However, my green line is only an assumed official accumulation based on reported reserves. No doubt there has been other non-official accumulation but the question is how much of China’s gold flow is it reasonable of the Chinese government to have acquired without restricting its stated policy of encouraging private accumulation?

To answer that I turn to some estimates made by Matthew Turner, Senior Analyst at Macquarie Group (see this tweet) on how much gold Chinese commercial banks hold, based on their annual reports (see chart below).

If I add these figures (with some extrapolation back from 2007 to 2003) to our percentage flow chart, we get the following.


This I think is interesting, as it implies that as the Chinese commercial banks expanded their gold lending (mostly to domestic gold manufacturers to support the increasing jewellery and investor demand), naturally the government had to restrict its own acquisitions (in percentage terms, not in ounces) to ensure that a reasonable amount of gold was reaching the domestic market.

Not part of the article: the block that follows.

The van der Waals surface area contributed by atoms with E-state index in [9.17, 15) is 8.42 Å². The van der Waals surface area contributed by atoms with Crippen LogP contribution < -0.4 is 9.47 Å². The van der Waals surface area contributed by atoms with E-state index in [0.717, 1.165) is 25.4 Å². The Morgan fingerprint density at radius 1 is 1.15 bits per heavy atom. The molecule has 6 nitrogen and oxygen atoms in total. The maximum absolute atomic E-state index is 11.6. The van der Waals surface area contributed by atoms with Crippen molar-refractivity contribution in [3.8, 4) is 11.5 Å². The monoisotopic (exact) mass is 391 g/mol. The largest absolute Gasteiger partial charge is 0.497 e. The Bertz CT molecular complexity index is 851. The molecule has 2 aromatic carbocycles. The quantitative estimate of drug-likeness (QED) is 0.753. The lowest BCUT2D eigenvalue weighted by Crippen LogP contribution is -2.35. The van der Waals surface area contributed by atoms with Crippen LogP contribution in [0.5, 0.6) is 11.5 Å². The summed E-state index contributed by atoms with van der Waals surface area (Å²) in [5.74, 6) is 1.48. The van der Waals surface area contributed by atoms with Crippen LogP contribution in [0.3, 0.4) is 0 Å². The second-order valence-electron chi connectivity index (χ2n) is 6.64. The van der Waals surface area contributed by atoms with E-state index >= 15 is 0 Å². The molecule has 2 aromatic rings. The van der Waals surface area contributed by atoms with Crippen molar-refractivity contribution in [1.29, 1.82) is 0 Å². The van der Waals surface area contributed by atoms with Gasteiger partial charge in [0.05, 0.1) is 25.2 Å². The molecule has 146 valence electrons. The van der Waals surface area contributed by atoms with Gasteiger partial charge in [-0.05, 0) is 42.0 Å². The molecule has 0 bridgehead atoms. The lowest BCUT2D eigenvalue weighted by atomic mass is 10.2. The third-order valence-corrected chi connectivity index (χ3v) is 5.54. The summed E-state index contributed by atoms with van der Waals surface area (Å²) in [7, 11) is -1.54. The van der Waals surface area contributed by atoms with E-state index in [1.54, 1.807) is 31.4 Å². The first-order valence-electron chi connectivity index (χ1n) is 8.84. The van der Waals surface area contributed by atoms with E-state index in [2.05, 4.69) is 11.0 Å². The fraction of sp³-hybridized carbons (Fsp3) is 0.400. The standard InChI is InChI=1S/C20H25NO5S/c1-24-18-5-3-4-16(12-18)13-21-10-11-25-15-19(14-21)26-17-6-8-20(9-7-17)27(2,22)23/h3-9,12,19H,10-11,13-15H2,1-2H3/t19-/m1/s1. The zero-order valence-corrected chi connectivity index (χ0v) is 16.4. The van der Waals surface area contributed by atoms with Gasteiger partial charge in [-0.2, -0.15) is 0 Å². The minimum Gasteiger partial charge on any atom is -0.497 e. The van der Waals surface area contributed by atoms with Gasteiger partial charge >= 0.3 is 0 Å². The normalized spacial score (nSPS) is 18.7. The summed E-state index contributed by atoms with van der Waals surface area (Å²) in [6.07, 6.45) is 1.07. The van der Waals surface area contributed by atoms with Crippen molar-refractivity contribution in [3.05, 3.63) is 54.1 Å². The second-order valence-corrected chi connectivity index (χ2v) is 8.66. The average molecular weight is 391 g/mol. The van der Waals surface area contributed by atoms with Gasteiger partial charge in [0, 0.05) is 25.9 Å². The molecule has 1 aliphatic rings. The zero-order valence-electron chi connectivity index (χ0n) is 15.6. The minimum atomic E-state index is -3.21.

You will note that the purple line seems to run very much at the 45% rate that applies prior to 2003 (the red line). Does this constitute an official policy, namely that the Chinese government aims for the private citizens to accumulate 55% of gold flows? Pure speculation on my part and possibly reading too much into a pattern on a chart, but the best basis I think on which to make an estimate of unreported non-official gold accumulation.

If I then assume a policy of no more than 45% of gold flows into government (in the broadest sense) stocks, any time the purple line falls below 45% could be points at which other Chinese government organisations are accumulating gold. On this basis I produce the chart below.


The dark blue “Unreported Non-Official Accumulation”, which totals 745 tonnes by June 2015, is the calculated plug figure, if you will, to make government accumulation equal 45% of Chinese gold flow. Adding this to the official reserves gives a figure of 2,403t. If one wants to consider government controlled gold stocks in its broadest sense, then adding the commercial banks stocks gives you a figure of 4,460t.

It is possible that the PBOC leases some of its gold reserves to its commercial banks, in which case there is some double counting. However, if the 45% thesis is correct, then all that would do is increase the “Unreported Non-Official Accumulation” figure.